HOPKINTON — Members of the Town Council, assisted by Town Manager William McGarry and Finance Director Brian Rosso, held the second in a series of budget workshops Monday.
Several departments were examined, including public works, recreation, tax assessment, tax collection, municipal court and the capital improvement plan. In addition to those departments, two pressing issues came up again and again: the demolition of the vacant 1904 elementary school building and the problem of dead trees and whether to allocate funds to deal with them.
The $26.3 million 2020 spending plan is a 3 percent increase over the current budget of $25.5 million. Hopkinton officials attribute the increase to a corresponding 3 percent jump in the town’s contribution to the Chariho schools budget, which is rising from $18.7 million to $19.3 million, an additional $605,227. Combined with a decrease in state aid for education of $97,000, that hike has resulted in a shortfall of $702,000 and will in turn necessitate an increase in the tax rate of $0.83 per $1,000 valuation. The property tax rate, which is currently $20.07 per $1,000 will be $20.90.
The proposed tax increase of $0.83, or 4.9 percent, surpasses the 4 percent tax increase cap set by the state, and the town has made a request to the Rhode Island Auditor General to allow the additional increase.
The town is also facing the prospect of finding a way to pay for the removals of hundreds of dead trees on town property. After two years of severe gypsy moth defoliation, there are about about 1,000 dead trees that need to be removed and only $1,500 in the public works tree line item.
Councilor Sylvia Thompson described the problem as an emergency.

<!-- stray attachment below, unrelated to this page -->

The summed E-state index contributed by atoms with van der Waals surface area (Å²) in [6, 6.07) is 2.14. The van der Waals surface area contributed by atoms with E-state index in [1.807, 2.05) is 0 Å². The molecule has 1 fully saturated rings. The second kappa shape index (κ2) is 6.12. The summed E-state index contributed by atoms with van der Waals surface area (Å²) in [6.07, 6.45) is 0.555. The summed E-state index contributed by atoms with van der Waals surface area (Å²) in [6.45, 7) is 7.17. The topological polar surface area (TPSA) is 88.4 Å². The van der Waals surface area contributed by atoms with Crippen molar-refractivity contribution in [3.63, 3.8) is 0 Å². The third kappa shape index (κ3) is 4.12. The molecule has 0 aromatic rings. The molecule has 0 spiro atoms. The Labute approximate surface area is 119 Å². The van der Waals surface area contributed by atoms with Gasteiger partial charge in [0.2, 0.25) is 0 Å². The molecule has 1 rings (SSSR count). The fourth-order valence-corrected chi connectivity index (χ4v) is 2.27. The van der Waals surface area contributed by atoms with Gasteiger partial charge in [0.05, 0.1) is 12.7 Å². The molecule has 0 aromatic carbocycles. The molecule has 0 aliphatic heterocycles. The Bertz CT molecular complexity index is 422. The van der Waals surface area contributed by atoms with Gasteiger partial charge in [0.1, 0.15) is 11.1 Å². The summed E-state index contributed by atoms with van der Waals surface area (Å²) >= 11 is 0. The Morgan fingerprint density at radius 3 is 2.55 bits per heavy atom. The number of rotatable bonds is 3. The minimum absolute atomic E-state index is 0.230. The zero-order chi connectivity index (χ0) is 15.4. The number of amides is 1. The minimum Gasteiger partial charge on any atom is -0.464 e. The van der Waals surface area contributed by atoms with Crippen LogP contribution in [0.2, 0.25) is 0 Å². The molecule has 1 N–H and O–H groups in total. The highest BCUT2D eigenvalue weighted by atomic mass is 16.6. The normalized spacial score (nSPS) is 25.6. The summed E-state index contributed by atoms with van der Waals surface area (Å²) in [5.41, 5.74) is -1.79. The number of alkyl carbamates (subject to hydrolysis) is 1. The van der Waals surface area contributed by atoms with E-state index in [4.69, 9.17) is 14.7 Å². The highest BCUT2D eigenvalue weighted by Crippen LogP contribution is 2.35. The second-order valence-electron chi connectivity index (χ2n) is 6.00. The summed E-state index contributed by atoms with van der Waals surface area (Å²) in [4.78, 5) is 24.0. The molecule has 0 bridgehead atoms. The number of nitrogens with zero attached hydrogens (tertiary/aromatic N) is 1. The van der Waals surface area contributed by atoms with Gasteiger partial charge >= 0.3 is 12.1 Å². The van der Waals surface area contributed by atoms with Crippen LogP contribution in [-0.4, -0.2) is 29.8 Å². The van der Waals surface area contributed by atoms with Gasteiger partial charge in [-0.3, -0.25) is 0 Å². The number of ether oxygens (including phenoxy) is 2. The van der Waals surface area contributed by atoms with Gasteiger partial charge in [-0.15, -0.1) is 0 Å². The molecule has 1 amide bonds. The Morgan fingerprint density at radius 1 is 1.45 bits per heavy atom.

“I don’t see how we can’t find a way to do it. We have to find a way to do it, because it is an emergency.”
Thompson suggested working with the finance department to get a loan to fund the removal of all the town’s dead trees, or take some of the money from the capital improvement plan that has been set aside for the demolition of the 1904 building.
“I think that we have to deal with it and I would prefer to get a recommendation from finance, if they could think about it and make a recommendation to us,” she said. “Also, look at the CIP. I know we promised we were going to take down the 1904 building, but if I had to make a choice this year between 1904 and trees, it would definitely be trees — but we could still leave an amount in for the 1904 [building].”
Town Council President Frank Landolfi said that in light of the town’s tight budget, borrowing would be out of the question.
“I’m just not of the opinion to borrow $300,000, $500,000 extra because we have a tree issue,” he said. “We’re going to have to try and figure something else out … It’s definitely a long term discussion, but I can’t add any more to this budget. It’s irresponsible, given the current state of the budget.”
Councilor Barbara Capalbo agreed with Landolfi and Councilor Sharon Davis sided with Thompson.
“What we will do is ask the DPW how many of the 1,000 trees needing to come down are of an emergency nature,” Landolfi said. “Then we can attempt to quantify what the potential cost will be to perhaps start saving through a new capital improvement project.”
The council also discussed at length the issue of the 1904 Ashaway school building which the town was planning to demolish this summer. Now, it appears that the cost of razing the large structure, which will likely include asbestos and other remediation, has gone from $180,000 to between $300,000 and $400,000. The town had set aside $135,000 in the capital improvement budget.
Landolfi said he had spoken with Ashaway School Principal Jeffrey Scanapieco and told him that the demolition could not take place as planned.
“I don’t think we can conceivably knock this building down, add another $150,000 to that quote that we have there,” Landolfi said. “I told him that we were hopefully at a point where we would just delay it another year, and he understood.”
Landolfi suggested leaving the $135,000 in the capital improvement budget for when the demolition eventually gets underway.